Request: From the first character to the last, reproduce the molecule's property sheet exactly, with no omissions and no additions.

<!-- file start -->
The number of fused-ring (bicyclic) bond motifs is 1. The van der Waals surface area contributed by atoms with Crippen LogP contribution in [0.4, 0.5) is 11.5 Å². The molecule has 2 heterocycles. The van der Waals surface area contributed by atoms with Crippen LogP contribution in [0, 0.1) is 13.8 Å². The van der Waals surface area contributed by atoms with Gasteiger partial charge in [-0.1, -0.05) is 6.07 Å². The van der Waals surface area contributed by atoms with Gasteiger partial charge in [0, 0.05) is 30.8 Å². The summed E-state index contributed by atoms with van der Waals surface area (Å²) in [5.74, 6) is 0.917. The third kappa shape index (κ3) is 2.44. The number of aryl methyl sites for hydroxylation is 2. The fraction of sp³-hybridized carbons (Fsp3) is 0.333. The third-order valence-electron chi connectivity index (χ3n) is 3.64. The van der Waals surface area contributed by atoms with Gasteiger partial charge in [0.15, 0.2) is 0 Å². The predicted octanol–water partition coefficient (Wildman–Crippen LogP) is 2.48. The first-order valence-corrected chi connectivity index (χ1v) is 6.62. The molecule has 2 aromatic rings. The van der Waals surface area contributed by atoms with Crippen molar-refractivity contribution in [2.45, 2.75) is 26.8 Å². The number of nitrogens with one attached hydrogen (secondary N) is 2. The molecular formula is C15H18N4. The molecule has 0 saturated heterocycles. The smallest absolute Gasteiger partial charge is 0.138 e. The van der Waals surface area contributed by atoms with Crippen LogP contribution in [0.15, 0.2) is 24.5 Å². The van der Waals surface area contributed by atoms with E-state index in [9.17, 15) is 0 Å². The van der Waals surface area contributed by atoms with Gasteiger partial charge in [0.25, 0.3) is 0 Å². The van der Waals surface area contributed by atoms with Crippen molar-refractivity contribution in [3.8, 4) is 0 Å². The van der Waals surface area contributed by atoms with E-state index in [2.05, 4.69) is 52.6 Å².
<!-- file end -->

The number of fused-ring (bicyclic) bond motifs is 1. The van der Waals surface area contributed by atoms with Crippen LogP contribution in [0.4, 0.5) is 11.5 Å². The molecule has 2 heterocycles. The van der Waals surface area contributed by atoms with Crippen LogP contribution in [0, 0.1) is 13.8 Å². The van der Waals surface area contributed by atoms with Gasteiger partial charge in [-0.1, -0.05) is 6.07 Å². The van der Waals surface area contributed by atoms with Gasteiger partial charge in [0, 0.05) is 30.8 Å². The summed E-state index contributed by atoms with van der Waals surface area (Å²) in [5.74, 6) is 0.917. The third kappa shape index (κ3) is 2.44. The number of aryl methyl sites for hydroxylation is 2. The fraction of sp³-hybridized carbons (Fsp3) is 0.333. The third-order valence-electron chi connectivity index (χ3n) is 3.64. The van der Waals surface area contributed by atoms with Gasteiger partial charge in [0.15, 0.2) is 0 Å². The predicted octanol–water partition coefficient (Wildman–Crippen LogP) is 2.48. The first-order valence-corrected chi connectivity index (χ1v) is 6.62. The molecule has 2 aromatic rings. The van der Waals surface area contributed by atoms with Crippen molar-refractivity contribution in [2.45, 2.75) is 26.8 Å². The number of nitrogens with one attached hydrogen (secondary N) is 2. The molecular formula is C15H18N4. The molecule has 0 saturated heterocycles. The smallest absolute Gasteiger partial charge is 0.138 e. The van der Waals surface area contributed by atoms with Crippen LogP contribution in [0.15, 0.2) is 24.5 Å². The van der Waals surface area contributed by atoms with E-state index in [9.17, 15) is 0 Å². The van der Waals surface area contributed by atoms with Gasteiger partial charge in [0.25, 0.3) is 0 Å². The van der Waals surface area contributed by atoms with Crippen molar-refractivity contribution in [3.8, 4) is 0 Å². The van der Waals surface area contributed by atoms with E-state index in [2.05, 4.69) is 52.6 Å².